|Source||Mrs. Van Swearingen (1971)|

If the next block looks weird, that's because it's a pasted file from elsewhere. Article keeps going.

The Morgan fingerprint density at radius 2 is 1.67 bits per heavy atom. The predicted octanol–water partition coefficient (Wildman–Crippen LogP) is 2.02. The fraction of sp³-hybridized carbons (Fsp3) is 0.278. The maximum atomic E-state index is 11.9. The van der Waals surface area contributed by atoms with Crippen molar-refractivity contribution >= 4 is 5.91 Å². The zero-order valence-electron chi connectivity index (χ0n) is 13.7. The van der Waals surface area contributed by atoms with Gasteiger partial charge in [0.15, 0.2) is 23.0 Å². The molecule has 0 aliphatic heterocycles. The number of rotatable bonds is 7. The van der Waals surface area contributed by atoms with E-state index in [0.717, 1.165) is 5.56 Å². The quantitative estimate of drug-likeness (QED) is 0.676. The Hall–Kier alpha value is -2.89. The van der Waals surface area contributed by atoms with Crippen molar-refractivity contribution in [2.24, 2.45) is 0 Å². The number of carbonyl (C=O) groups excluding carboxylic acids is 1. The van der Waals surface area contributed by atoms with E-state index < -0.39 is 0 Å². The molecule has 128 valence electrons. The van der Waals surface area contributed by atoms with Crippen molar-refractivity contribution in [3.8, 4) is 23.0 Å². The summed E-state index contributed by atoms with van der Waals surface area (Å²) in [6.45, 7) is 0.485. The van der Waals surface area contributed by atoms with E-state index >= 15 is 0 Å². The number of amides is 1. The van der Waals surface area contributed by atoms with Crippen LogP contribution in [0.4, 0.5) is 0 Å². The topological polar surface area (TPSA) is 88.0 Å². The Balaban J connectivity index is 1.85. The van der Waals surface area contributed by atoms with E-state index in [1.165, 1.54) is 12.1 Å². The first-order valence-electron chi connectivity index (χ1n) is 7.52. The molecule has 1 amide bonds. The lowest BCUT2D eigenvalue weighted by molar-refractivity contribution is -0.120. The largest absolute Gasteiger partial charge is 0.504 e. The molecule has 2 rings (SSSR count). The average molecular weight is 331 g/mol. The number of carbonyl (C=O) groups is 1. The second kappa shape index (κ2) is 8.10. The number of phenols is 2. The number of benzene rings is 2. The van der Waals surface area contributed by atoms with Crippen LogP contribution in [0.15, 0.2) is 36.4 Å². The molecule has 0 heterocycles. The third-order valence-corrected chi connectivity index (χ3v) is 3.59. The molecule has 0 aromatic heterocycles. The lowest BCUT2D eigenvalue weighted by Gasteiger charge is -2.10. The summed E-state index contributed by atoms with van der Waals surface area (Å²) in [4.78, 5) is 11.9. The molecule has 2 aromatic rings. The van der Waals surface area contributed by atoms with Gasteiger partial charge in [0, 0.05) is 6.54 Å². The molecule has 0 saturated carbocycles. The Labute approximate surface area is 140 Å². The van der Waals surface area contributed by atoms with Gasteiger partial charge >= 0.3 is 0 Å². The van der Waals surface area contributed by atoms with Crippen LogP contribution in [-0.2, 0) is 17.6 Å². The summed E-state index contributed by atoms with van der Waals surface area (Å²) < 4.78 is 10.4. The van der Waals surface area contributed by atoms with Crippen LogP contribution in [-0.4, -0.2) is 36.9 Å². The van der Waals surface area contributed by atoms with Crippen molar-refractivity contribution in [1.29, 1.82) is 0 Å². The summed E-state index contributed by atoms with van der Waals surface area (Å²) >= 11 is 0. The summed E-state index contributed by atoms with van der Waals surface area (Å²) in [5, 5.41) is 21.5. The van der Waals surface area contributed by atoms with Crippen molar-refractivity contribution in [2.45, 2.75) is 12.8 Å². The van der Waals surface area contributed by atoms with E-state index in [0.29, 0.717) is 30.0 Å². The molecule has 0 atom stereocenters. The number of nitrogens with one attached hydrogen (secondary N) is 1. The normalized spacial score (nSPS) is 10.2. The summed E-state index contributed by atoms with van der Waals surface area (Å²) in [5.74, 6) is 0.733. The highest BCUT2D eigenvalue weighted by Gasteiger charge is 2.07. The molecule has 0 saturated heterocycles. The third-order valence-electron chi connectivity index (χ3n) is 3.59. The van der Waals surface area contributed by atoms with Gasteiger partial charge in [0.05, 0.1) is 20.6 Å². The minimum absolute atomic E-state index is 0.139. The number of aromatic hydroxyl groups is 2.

Put one pint of rum or brandy in a stone or glass jar (nothing metal). You may use a large bean pot or a large size apothecary jar. Add fresh strawberries, raspberries, peaches, pineapple, blueberries, cherries, any fresh fruit as it comes in season with the exception of apples, pears and citrus fruits. Dried fruit may be used in part, after the pot is well started, but no canned fruit may be included except mandarin oranges and maraschino cherries. Raisins, currants and dried apricots are good if used with the other fruits. For each 2 cups of fruit used, add an equal amount of sugar; wait a week before adding more fruit and sugar. Stir daily. According to old colonial recipes, this mixture should age in three months, but it is ready long before then. If you use raisins, and they do seem to help fermentation, do not use equal sugar. Use only 1 cup sugar for each 2 cups of raisins, since they have their own natural sweetness. Cover the jar in which you are making rumpot but do not use a screw-on lid. You cover the jars with several thicknesses of folded cheesecloth, held down with strong string or heavy rubber bands. Both beanpots and apothecary jars allow just the right amount of air to aid fermentation. Keep in a fairly cool place. As you use your rumpot sauce over ice cream, puddings or plain cake slices, add more fruit and sugar in proportion to what you have taken out. It is not necessary to add more liquor because the original amount plus fermentation of fresh fruits keeps it going. If you give your rumpot away, keep a cupful as a ‘starter’, 2 cups is better, but fruits and sugar should be added in small quantities for awhile. This may be kept going for years. Some people do add more liquor as they go along for a strong taste. If you are late getting started with fruits in season, you may use frozen fruits. For each regulation pack (about 10 to 12 ounces), just add 1 cup sugar if fruit is sweetened. If it is unsweetened, then add cup for cup as with fresh fruits.